Site-specific farming isn’t just a bunch of pretty maps, but a set of new technologies and procedures linking mapped variables to appropriate management actions. It requires the integration of several key elements: the global positioning system (GPS), on-the-fly data collection devices, geographic information systems (GIS) and variable-rate implements. Modern GPS receivers are able to establish positions within a field to about a meter. When connected to a data collection device, such as a yield/moisture meter, these data can be "stamped" with geographic coordinates. Several portable "heads-up" digitizing devices allow farmers to sketch conditions, such as weed infestations, on a map or aerial photo backdrop. A GIS is used to map the field data so a farmer can see the conditions throughout a field. The GIS also can be used to extend map visualization of yield to analysis of the relationships among yield variability and field conditions. Once established these relationships are used to derive a "prescription" map of management actions required for each location in a field. The final element, variable rate implements, notes a tractor’s position through GPS, continuously locates it on the prescription map, then varies the application rate of field inputs, such as fertilizer blend or seed spacing, in accordance with the instructions on the prescription map. Combining the technologies of GPS, GIS and intelligent devices and implements (IDI) provides the mechanisms for managing field variability. The maturation and commercialization of these technologies have made the concept practical.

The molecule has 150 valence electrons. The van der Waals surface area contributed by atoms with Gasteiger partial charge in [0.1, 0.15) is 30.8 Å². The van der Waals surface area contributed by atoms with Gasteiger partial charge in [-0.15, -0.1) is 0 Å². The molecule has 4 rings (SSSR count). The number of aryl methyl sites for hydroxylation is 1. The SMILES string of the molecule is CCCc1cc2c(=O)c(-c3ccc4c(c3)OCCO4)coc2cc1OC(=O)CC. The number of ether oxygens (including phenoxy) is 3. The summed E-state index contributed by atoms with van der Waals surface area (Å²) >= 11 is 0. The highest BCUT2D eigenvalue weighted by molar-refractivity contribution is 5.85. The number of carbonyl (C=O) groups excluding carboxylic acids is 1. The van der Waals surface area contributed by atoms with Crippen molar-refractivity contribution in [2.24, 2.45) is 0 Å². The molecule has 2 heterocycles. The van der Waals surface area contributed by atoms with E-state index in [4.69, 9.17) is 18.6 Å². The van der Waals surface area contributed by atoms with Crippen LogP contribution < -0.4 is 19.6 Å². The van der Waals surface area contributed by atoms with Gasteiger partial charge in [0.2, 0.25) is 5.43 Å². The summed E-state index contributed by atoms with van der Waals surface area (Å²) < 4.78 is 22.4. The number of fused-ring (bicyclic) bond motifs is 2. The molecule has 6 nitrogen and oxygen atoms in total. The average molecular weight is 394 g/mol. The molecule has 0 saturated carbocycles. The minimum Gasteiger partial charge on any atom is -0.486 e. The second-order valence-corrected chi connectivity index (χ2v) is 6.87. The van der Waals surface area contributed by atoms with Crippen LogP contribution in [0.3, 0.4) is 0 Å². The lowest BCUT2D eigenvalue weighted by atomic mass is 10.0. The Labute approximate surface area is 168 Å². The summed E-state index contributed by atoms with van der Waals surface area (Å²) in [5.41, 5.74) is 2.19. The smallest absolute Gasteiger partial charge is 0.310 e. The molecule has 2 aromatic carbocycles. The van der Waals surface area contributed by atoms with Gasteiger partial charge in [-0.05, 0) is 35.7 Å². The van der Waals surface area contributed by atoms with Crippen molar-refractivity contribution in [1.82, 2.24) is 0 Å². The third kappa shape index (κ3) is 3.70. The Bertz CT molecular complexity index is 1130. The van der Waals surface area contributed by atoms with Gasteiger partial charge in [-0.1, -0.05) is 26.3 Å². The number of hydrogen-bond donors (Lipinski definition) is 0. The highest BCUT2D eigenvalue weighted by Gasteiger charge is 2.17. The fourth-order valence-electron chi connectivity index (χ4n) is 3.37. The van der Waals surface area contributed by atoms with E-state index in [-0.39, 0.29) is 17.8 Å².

Processing Precision Farming Data     (return to top of Introduction)

To date, most analysis has been visual interpretations of yield maps. By viewing a map, all sorts of potential relationships between yield variability and field conditions spring to mind. These "visceral visions " and explanations can be drawn through the viewer’s knowledge of the field. More recently, data visualization is being extended through map analysis at three levels: cognitive, analysis and synthesis.

The foundation of precision farming occurs at several levels:

The cognitive level manages and stores mapped data on the desktop. The analysis level discovers relationships among the mapped variables, such as yield and soil nutrient levels. This step is analogous to a farmer’s visceral visions of relationships but uses the computer to establish more detailed mathematical and statistical connections. Although this step is somewhat an uncomfortable "leap of scientific faith," it extends data visualization by investigating the coincidence of the patterns of variation among a set of maps. The results relate yield goals to specific levels of farm inputs—traditional agricultural research, but tailored to a farmer’s "backyard."